MR. DRISCOLL: There’s a statistic in your book that I didn’t know. You write that, “In 2010, the latest suicide statistics show that 38,364 people killed themselves nationally and 30,277 of those were men.” One suicide is a man you mention in your book named Thomas Ball, whom you describe as “a man who set himself on fire on the courthouse steps because he felt jerked around by family court, was barely worth mentioning on the evening news for his dramatic ending. Ball, a fifty-eight-year-old New Hampshire man, stated that he was quote ‘done being bullied for being a man’ by the family court system.”
Which I guess leads to a two-part question: do people believe that the suicide rate is that skewed towards men, and do they give any thought as to the reason why?
DR. SMITH: Good question. No, I think when you hear about suicide, people think about who attempts suicide, and those people who attempt suicide are — women tend to do that more often. And usually, either women will get help, or they don’t tend to use a lethal means.
But men tend to — I think women do it more as a cry for help, whereas men do it sort of to end hopelessness, at least that’s my — you know, from my twenty-year experience working with men who are suicidal. And I think it’s just sort of a final thing for them. But our society, when you actually look at the media, they always — even on a suicide site, they’ll often have a picture of a woman or they’ll talk about getting women help. But we really don’t think about men. We don’t — our society is not empathetic to men in the same sense that they’re empathetic to women.
We don’t help them get the mental health care that they might need. And in addition, men won’t go for mental health care. And as a practitioner, I truly believe this is because in part — I mean, in part, of course, it’s conditioning. Men, of course, to some degree, are conditioned to believe that they don’t need any help. They are more fearful to ask for help. But it’s with good reason. It’s because a lot of times if men do complain, they’re seen as being a whiner. And there just isn’t the societal outpouring of empathy that we have for a woman who has emotional problems.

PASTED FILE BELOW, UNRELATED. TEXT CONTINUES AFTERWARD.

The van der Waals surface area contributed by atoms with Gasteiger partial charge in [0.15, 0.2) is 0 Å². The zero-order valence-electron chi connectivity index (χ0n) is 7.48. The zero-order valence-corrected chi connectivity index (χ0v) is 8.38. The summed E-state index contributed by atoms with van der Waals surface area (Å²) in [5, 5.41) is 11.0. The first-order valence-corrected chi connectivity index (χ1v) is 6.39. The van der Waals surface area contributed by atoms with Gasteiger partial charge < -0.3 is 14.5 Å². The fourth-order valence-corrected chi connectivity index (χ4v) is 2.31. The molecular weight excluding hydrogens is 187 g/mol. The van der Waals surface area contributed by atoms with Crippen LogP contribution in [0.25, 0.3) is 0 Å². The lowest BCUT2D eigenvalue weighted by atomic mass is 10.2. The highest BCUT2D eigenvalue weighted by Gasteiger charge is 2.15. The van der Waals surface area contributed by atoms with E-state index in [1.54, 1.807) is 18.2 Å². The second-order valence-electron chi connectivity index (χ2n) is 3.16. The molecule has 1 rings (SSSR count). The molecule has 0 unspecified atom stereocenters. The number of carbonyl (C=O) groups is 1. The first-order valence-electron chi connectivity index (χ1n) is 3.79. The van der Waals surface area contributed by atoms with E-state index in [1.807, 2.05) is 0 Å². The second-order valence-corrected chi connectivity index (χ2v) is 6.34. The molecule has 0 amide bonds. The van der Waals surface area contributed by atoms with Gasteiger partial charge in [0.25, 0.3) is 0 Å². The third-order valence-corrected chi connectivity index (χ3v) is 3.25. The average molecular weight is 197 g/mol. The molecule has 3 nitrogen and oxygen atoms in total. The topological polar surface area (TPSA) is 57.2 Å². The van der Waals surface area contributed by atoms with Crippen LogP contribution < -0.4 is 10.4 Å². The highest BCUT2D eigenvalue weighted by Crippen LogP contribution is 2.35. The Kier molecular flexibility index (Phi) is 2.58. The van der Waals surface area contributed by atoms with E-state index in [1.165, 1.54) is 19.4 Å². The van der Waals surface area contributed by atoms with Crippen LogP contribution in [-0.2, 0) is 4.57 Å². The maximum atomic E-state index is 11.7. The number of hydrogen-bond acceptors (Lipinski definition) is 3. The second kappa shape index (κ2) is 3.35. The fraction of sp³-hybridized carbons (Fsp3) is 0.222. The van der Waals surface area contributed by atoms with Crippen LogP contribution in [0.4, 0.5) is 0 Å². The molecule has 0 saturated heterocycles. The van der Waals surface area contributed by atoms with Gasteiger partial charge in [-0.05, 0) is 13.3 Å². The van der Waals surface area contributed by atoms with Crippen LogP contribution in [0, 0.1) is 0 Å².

So when men are depressed, they’re left on their own to solve the problem. I think men are also reluctant to go to a mental health practitioner, the majority of whom are women. And I’ve heard from so many men — I mean, this is a bit anecdotal — but I’ve heard from so many men that they’ll go to a — you know, a therapist, and they will tend to be more oriented towards women, or they won’t really understand the male point of view as well.
And I think that tends to make men feel that there isn’t any help available or that they would be reluctant to go. And so yes, I think our society — and I don’t think our society sees this as important. If men kill themselves, it’s just oh, another man gone. And we see men — there’s this feeling in our society that men are expendable. And I think that’s unfortunate, and I think that perception needs to change.